American lamb is fed grass during the raising (to get the gamy taste), which is switched to grain towards the end to make it more moderately gamy tasting. It's a shame that a lot of US lamb now is fed less and less grass. It's going the other way in taste, from mildly gamey to less gamy flavor. I think the reason is that raising lamb on grass is now too costly in the US. A sign of the times.

NZ lamb is raised almost exclusively on grass and therefore very gamy tasting.

I tossed out a 2.5 lb. batch of NZ made lamb curry when I couldn't find my usual US lamb at the store. It's that strong tasting to me.
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Old 03-05-2012, 04:13 PM   #68
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I am really only familiar with the NZ lamb. I buy it frozen, packaged in NZ. It's yummy. It does not have a strong gamey flavour, but it has a flavour.
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Old 03-05-2012, 04:24 PM   #69
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If you can't find any, it's like the taste and aroma of the lamb your used to (me too) multiplied many times in gamey taste.

American lamb is fed grass during the raising (to get the gamy taste), which is switched to grain towards the end to make it more moderately gamy tasting. It's a shame that a lot of US lamb now is fed less and less grass. It's going the other way in taste, from mildly gamey to less gamy flavor. I think the reason is that raising lamb on grass is now too costly in the US. A sign of the times.

NZ lamb is raised almost exclusively on grass and therefore very gamy tasting.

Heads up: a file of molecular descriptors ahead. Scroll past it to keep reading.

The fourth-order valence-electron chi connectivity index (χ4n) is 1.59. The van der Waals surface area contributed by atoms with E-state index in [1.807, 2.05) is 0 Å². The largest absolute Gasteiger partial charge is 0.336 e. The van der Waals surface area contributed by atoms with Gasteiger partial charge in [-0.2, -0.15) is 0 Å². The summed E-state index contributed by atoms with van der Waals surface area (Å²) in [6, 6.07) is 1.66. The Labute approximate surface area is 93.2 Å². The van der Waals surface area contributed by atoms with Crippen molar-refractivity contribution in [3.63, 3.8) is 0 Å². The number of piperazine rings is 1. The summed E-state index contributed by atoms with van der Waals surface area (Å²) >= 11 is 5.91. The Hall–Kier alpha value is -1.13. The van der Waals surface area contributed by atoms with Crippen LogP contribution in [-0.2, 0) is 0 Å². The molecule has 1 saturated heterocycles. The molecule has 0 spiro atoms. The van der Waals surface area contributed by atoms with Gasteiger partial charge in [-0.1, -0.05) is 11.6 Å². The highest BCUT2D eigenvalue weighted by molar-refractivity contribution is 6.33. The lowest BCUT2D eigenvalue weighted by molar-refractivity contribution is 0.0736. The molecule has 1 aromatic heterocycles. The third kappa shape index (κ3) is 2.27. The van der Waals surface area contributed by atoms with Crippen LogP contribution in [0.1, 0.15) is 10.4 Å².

That's an interesting obvervation, that US lamb may be getting less gamy. I can't say for sure but it seems to me that my lamb the last few years hasn't had quite as "lamby" a taste or aroma as I recall. It could be my sense of smell may be declining, it could be I'm just imagining things, or maybe you're right.

Maybe US lamb producers are trying to get a wider lamb acceptance by toning it down. If so I'm going to be greatly disappointed because I really like lamb.

Or maybe it's just that grass is too expensive.
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Old 03-05-2012, 04:56 PM   #70
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Or maybe it's just that grass is too expensive.
Grass itself isn't inherently expensive. The reason grass-fed meat is more expensive is because it takes longer to raise a grass-fed animal. As you might expect, grain fed animals gain weight faster than grass fed (imagine a diet of pure carbs versus salad). I don't know the figures for lamb specifically, but when it comes to beef, grain fed cattle are slaughtered at 14-16 months of age, compared to 22-26 months for grass fed.

I honestly believe the age of the animal makes for more intense flavor than what they are eating, but that's just an opinion. Also, keep in mind that grass fed animals spend their entire lives in a pasture getting exercise versus standing around in a crowded feed lot. That means the meat is leaner and a little tougher.

I stumbled across a good article on lamb, if anyone is interested. It also touches on the differences between Aussie/NZ/US lamb.
The Food Lab's Complete Guide To Buying, Storing, and Cooking a Leg of Lamb | Serious Eats